Most of you search from your mobile device more frequently than a year ago, some of you almost exclusively search from your phones. What’s more, comScore expects the number of mobile web users to surpass desktop users for the first time this year:
You likely already know this from your own server logs or analytics package: the number of people visiting sites from mobile searches has been growing, too. So we want them to be happy on Bing (and, by extension, any Bing-powered search) — not just on the PC or Mac but also on their phones.
There are several interesting challenges for mobile relevance when compared to “traditional” relevance. For instance:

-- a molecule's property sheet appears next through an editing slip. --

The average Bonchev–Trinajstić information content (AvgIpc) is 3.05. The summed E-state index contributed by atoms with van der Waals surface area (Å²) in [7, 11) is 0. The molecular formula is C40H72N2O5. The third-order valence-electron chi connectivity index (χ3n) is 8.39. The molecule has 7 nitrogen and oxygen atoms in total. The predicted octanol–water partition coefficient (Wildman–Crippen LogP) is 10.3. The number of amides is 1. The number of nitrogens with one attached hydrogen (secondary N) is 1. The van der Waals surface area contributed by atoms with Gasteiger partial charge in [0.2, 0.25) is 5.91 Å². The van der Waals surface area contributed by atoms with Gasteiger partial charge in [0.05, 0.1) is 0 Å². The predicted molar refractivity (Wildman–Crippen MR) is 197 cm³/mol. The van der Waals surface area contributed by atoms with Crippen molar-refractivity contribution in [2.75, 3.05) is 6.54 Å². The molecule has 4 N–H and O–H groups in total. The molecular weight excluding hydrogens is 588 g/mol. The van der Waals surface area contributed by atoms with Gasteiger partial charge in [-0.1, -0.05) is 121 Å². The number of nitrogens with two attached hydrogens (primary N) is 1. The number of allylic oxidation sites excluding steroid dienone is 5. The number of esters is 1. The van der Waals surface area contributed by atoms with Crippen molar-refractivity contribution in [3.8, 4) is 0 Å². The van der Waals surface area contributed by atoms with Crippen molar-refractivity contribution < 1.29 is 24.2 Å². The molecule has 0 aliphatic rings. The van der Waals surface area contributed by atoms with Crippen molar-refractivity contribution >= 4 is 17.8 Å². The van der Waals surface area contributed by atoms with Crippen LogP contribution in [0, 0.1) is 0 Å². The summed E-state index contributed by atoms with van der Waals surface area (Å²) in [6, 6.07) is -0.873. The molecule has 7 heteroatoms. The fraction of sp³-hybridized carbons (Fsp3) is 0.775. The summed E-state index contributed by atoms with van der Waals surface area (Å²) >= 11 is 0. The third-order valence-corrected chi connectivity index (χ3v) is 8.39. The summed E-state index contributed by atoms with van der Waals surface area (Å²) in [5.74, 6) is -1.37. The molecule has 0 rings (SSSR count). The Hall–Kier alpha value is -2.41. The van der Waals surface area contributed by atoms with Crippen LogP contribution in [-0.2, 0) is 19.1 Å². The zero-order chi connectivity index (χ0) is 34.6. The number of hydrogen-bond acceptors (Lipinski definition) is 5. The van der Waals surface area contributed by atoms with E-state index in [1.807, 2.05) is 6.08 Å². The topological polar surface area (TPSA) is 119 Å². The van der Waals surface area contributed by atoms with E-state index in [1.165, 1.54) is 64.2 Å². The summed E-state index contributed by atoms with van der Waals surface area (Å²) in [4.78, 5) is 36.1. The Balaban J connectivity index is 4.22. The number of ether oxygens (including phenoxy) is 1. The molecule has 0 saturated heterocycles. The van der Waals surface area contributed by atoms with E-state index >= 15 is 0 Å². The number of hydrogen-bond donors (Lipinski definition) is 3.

It is easy to type URLs on PCs and Macs, but it’s more cumbersome on phones. Some sites have mobile-incompatible content. For example, a non-mobile friendly search result may send you to a page with fonts or buttons so small that you can barely use it without zooming or pinching — if at all Some pages that work fine on a PC or Mac can be useless on some mobile devices, think Flash-only pages on iOS. In some cases, the “normal” URL redirects to a mobile version, which not only wastes user’s time but also consumes bandwidth on their data plans. All of these user challenges and more were used to inform how we rank pages on mobile devices. For a subset of queries, Web coding optimization made a number of changes that prevent users from getting non-device friendly results